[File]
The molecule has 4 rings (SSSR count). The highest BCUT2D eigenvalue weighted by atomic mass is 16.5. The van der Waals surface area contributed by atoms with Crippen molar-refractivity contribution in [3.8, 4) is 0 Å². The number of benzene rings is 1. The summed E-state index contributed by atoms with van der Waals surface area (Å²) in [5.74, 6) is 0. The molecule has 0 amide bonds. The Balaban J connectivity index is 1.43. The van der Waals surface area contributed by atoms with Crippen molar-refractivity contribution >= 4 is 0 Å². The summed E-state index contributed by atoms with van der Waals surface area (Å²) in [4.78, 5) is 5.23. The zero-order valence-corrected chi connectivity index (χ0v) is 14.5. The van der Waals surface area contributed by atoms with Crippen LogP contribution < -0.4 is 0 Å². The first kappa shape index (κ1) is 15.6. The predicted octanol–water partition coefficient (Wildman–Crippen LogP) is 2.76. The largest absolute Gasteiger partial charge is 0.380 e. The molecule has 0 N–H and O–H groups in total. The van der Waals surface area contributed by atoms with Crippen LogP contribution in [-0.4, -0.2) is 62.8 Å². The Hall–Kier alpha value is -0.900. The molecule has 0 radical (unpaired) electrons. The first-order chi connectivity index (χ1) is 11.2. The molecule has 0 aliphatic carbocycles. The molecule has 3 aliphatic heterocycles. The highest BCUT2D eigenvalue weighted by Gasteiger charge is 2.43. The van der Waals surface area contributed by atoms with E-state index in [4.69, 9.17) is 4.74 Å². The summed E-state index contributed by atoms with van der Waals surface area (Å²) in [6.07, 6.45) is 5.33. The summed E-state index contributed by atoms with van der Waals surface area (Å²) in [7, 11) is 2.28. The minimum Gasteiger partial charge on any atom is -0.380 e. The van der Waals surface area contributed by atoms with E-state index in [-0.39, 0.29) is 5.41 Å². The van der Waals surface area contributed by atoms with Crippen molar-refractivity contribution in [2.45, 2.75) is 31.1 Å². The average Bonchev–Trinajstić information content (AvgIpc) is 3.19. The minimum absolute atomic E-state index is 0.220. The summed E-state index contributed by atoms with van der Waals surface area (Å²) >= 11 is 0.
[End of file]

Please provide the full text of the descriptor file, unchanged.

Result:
The molecule has 4 rings (SSSR count). The highest BCUT2D eigenvalue weighted by atomic mass is 16.5. The van der Waals surface area contributed by atoms with Crippen molar-refractivity contribution in [3.8, 4) is 0 Å². The number of benzene rings is 1. The summed E-state index contributed by atoms with van der Waals surface area (Å²) in [5.74, 6) is 0. The molecule has 0 amide bonds. The Balaban J connectivity index is 1.43. The van der Waals surface area contributed by atoms with Crippen molar-refractivity contribution >= 4 is 0 Å². The summed E-state index contributed by atoms with van der Waals surface area (Å²) in [4.78, 5) is 5.23. The zero-order valence-corrected chi connectivity index (χ0v) is 14.5. The van der Waals surface area contributed by atoms with Crippen LogP contribution < -0.4 is 0 Å². The first kappa shape index (κ1) is 15.6. The predicted octanol–water partition coefficient (Wildman–Crippen LogP) is 2.76. The largest absolute Gasteiger partial charge is 0.380 e. The molecule has 0 N–H and O–H groups in total. The van der Waals surface area contributed by atoms with Crippen LogP contribution in [-0.4, -0.2) is 62.8 Å². The Hall–Kier alpha value is -0.900. The molecule has 0 radical (unpaired) electrons. The first-order chi connectivity index (χ1) is 11.2. The molecule has 0 aliphatic carbocycles. The molecule has 3 aliphatic heterocycles. The highest BCUT2D eigenvalue weighted by Gasteiger charge is 2.43. The van der Waals surface area contributed by atoms with E-state index in [4.69, 9.17) is 4.74 Å². The summed E-state index contributed by atoms with van der Waals surface area (Å²) in [6.07, 6.45) is 5.33. The summed E-state index contributed by atoms with van der Waals surface area (Å²) in [7, 11) is 2.28. The minimum Gasteiger partial charge on any atom is -0.380 e. The van der Waals surface area contributed by atoms with E-state index in [-0.39, 0.29) is 5.41 Å². The van der Waals surface area contributed by atoms with Crippen molar-refractivity contribution in [2.45, 2.75) is 31.1 Å². The average Bonchev–Trinajstić information content (AvgIpc) is 3.19. The minimum absolute atomic E-state index is 0.220. The summed E-state index contributed by atoms with van der Waals surface area (Å²) >= 11 is 0.